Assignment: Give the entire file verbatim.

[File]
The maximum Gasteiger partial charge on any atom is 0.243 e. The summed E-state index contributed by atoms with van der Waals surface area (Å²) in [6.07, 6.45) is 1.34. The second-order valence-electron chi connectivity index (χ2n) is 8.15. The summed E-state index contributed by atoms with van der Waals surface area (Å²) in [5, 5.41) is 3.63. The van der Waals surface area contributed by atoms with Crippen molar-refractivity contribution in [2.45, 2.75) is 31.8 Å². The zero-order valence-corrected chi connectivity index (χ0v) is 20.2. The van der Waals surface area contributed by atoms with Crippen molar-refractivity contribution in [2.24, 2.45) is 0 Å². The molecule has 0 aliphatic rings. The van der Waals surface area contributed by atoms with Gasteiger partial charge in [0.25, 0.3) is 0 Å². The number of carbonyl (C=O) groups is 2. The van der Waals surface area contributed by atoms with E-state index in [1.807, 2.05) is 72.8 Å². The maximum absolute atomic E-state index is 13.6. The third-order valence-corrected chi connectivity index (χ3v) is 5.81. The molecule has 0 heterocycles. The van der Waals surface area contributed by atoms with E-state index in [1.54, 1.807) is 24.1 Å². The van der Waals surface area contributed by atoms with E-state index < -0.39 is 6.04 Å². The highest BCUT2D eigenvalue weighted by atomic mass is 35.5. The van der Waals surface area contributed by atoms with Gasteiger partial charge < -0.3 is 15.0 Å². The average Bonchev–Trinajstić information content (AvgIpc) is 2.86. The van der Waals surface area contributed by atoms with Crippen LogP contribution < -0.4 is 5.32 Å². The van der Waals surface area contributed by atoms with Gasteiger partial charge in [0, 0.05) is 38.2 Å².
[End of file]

The maximum Gasteiger partial charge on any atom is 0.243 e. The summed E-state index contributed by atoms with van der Waals surface area (Å²) in [6.07, 6.45) is 1.34. The second-order valence-electron chi connectivity index (χ2n) is 8.15. The summed E-state index contributed by atoms with van der Waals surface area (Å²) in [5, 5.41) is 3.63. The van der Waals surface area contributed by atoms with Crippen molar-refractivity contribution in [2.45, 2.75) is 31.8 Å². The zero-order valence-corrected chi connectivity index (χ0v) is 20.2. The van der Waals surface area contributed by atoms with Crippen molar-refractivity contribution in [2.24, 2.45) is 0 Å². The molecule has 0 aliphatic rings. The van der Waals surface area contributed by atoms with Gasteiger partial charge in [0.25, 0.3) is 0 Å². The number of carbonyl (C=O) groups is 2. The van der Waals surface area contributed by atoms with E-state index in [1.807, 2.05) is 72.8 Å². The maximum absolute atomic E-state index is 13.6. The third-order valence-corrected chi connectivity index (χ3v) is 5.81. The molecule has 0 heterocycles. The van der Waals surface area contributed by atoms with E-state index in [1.54, 1.807) is 24.1 Å². The van der Waals surface area contributed by atoms with E-state index < -0.39 is 6.04 Å². The highest BCUT2D eigenvalue weighted by atomic mass is 35.5. The van der Waals surface area contributed by atoms with Gasteiger partial charge < -0.3 is 15.0 Å². The average Bonchev–Trinajstić information content (AvgIpc) is 2.86. The van der Waals surface area contributed by atoms with Crippen LogP contribution < -0.4 is 5.32 Å². The van der Waals surface area contributed by atoms with Gasteiger partial charge in [0, 0.05) is 38.2 Å².